Filed under counselling psychology therapy depression mental illness happiness self help self improvement inspiration motivation online counseling college

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I advise you to stop sharing your dreams with people who try to hold you back, even if they’re your parents. Because, if you’re the kind of person who senses there’s something out there for you beyond whatever it is you’re expected to do - if you want to be EXTRA-ordinary - you will not get there by hanging around a bunch of people who tell you you’re not extraordinary. Instead, you will probably become as ordinary as they expect you to be.
Kelly Cutrone

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Developing Effective Study Habits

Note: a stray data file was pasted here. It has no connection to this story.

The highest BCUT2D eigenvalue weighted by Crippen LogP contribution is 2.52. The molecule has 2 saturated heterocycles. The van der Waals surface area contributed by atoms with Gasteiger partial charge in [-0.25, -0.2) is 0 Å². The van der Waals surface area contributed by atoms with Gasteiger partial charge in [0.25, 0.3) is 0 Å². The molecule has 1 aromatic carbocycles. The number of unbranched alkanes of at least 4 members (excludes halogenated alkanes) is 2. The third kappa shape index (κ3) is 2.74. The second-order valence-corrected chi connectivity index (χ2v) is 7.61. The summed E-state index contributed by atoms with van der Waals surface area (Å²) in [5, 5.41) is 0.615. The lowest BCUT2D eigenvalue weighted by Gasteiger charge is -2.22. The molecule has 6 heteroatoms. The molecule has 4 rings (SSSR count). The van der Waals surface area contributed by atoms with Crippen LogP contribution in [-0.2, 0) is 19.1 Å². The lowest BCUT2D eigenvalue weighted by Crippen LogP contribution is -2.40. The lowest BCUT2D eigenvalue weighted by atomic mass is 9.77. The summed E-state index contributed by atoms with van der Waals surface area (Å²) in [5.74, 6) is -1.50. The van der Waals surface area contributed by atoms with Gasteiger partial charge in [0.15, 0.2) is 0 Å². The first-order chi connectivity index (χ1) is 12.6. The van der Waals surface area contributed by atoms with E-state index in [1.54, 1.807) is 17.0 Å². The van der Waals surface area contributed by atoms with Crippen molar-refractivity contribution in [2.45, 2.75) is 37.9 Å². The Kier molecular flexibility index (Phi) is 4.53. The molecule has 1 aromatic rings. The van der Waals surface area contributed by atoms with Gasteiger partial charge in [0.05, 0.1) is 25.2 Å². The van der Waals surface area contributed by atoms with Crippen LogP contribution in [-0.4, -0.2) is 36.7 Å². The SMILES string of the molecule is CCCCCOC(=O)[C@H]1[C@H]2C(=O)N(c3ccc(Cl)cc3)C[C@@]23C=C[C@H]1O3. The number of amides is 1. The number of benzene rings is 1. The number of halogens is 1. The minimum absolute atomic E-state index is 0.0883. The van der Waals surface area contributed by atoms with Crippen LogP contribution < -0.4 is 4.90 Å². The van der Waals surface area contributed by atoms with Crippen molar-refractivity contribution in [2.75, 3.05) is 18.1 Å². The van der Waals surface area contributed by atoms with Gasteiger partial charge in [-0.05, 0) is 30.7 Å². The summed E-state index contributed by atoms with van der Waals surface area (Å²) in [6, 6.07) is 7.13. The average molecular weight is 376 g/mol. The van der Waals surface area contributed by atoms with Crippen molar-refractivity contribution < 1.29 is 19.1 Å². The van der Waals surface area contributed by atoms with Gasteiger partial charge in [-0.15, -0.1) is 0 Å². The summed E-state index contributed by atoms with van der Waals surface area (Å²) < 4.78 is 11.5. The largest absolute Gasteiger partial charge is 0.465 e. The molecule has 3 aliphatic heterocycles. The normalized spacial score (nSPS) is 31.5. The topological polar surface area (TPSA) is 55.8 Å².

Below are some tips to help you develop the attitudes and habits which lead to success:

1. Take responsibility for yourself, and your failure or success.

2. Understand that you’ll need to priorities the way you use your time and your energy. Make your own decisions, and don’t let your friends dictate what’s important, and how much you should work.

3. Figure out when your most productive work times are, and the types of environments where you work best.

4. Try to understand the material well – don’t just memorize what the textbook says. If possible, try to explain it to a friend.

5. Try something else if revision doesn’t help. Don’t just keep reading the same things again.

6. Then, if you still don’t understand then ask for some help. It’s not going to magically fall into place.

7. Study with a friend, and share ideas, and test each other on what you’re meant to know.